Star Trek: First Contact


Star Trek: First Contact holds the distinction of the being the best, by a wide margin, of the “Next Generation” era of Star Trek movies. Not coincidentally, it is the only one of the four that doesn’t feel like a television episode that had been blown up for the big screen and needlessly stretched to two hours.

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Like the best of the movies with the original cast, Wrath of Khan, First Contact mines the TV series for its main villian. In this case, we are dealing with the Borg, a semi-robotic race that thinks as one and ruthlessly incorporates other planets into their “collective.” Our hero, Captain Jean-Luc Picard (Patrick Stewart) was once “assimilated” by the Borg and when the Borg attack Earth again, Starfleet Command wants him nowhere near the action.

When the battle goes badly, however, Picard disobeys orders and charges in to the rescue. His “inside” info helps him destroy the enemy ship but the Borg also have a card up their sleeve. A smaller ship goes back in time to stop humans from developing the warp drive that powers Picard’s Enterprise and thus make them ripe for the picking. The Enterprise is pulled back in time with the Borg and her crew has no choice but to try to repair the damage and make sure that the warp drive is invented on schedule.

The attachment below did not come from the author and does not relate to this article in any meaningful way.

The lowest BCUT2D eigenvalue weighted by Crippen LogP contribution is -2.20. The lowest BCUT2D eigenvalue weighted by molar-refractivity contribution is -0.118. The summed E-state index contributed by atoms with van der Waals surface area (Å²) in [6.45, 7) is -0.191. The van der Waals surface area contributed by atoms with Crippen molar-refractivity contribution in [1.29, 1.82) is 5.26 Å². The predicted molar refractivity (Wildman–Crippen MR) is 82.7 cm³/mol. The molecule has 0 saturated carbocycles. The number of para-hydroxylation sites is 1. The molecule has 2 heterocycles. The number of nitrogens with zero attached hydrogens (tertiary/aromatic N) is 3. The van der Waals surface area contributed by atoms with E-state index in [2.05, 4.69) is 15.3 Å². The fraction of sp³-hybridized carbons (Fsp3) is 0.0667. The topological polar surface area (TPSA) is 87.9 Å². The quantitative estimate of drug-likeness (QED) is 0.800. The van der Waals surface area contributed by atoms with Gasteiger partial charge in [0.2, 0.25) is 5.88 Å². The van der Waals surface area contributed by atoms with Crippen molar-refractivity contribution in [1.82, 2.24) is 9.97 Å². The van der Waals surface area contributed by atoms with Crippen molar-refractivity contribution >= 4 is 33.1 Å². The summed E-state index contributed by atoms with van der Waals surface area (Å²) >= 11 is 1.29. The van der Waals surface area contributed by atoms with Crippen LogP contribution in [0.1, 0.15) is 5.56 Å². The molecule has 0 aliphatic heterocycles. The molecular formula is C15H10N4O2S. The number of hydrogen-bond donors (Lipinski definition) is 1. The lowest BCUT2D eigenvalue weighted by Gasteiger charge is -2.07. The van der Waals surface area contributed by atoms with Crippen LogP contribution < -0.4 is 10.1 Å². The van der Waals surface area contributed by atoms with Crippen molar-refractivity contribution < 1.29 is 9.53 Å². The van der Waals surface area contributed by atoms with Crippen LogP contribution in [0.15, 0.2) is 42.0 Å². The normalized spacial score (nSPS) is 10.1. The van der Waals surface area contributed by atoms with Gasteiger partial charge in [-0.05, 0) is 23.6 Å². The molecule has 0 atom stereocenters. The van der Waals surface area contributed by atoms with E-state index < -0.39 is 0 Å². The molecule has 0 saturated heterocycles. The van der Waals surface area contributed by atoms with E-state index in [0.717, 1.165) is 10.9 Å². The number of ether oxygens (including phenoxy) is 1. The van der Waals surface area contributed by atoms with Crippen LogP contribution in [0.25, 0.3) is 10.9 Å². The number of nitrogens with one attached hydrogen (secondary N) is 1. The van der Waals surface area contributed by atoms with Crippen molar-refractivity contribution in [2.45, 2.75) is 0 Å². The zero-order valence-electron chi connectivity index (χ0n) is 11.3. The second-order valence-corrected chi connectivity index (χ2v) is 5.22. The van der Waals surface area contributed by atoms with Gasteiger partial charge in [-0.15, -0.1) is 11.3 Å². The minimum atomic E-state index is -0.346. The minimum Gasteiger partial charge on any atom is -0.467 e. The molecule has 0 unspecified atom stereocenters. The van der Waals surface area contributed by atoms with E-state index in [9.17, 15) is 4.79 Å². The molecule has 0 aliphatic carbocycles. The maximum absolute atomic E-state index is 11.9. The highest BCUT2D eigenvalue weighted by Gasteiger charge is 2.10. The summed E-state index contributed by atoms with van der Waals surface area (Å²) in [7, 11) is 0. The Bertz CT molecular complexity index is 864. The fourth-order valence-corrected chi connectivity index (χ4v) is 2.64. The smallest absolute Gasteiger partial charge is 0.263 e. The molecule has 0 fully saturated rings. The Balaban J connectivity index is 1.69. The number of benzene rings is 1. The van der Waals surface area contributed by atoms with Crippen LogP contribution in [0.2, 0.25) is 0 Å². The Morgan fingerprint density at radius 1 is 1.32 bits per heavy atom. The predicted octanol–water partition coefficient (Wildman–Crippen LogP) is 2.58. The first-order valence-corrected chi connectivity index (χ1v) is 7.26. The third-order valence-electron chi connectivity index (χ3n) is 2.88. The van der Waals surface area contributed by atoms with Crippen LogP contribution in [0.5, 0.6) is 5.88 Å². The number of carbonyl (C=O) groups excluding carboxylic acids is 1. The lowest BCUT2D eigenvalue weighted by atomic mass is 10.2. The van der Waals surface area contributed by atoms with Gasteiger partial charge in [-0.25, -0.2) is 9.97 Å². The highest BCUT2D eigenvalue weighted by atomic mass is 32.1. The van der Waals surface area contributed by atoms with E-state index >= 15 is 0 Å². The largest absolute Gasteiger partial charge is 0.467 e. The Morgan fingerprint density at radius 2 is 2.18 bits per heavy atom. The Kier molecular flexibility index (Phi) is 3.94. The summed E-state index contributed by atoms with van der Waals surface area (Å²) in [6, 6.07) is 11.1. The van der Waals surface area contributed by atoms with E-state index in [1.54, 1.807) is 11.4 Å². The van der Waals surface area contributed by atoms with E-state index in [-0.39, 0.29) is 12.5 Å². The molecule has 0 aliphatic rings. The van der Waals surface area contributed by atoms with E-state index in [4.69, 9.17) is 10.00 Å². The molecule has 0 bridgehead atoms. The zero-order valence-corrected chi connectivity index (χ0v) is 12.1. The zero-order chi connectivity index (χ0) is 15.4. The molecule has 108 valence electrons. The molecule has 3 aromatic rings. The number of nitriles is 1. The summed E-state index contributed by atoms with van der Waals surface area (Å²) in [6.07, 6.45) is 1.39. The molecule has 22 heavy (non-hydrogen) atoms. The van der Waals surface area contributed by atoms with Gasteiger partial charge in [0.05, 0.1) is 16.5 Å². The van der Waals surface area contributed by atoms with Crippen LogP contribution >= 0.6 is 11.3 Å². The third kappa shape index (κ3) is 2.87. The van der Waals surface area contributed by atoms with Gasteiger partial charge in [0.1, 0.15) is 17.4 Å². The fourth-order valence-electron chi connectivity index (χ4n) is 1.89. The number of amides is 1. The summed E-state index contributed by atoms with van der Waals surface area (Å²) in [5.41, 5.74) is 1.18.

Two things complicate this mission. For one, the inventor of the warp drive, Zephram Cochrane (James Cromwell) only wants to get drunk and forget his creation and, oh yes, the Borg have started to assimilate the Enterprise.


What drives the story most, however, is Picard’s obsession with defeating the Borg. Their last encounter left Picard feeling violated and now he wants revenge, even if he can’t seem to admit to himself that he has such violent intent. His Ahab-like fury is the heart and soul of this movie and Stewart’s performance works admirably. First Contact probably whetted his appetite to actually play Ahab on the small screen two years later. Is it just a coincidence that two of the best Star Trek films, this and Wrath of Khan, explicitly reference Moby Dick?

Some fans of the show may complain the other characters get shorted when it comes to screen time but a movie like this needs the focus that Picard’s obsession brings to it and the caliber of performance of which Stewart is capable.

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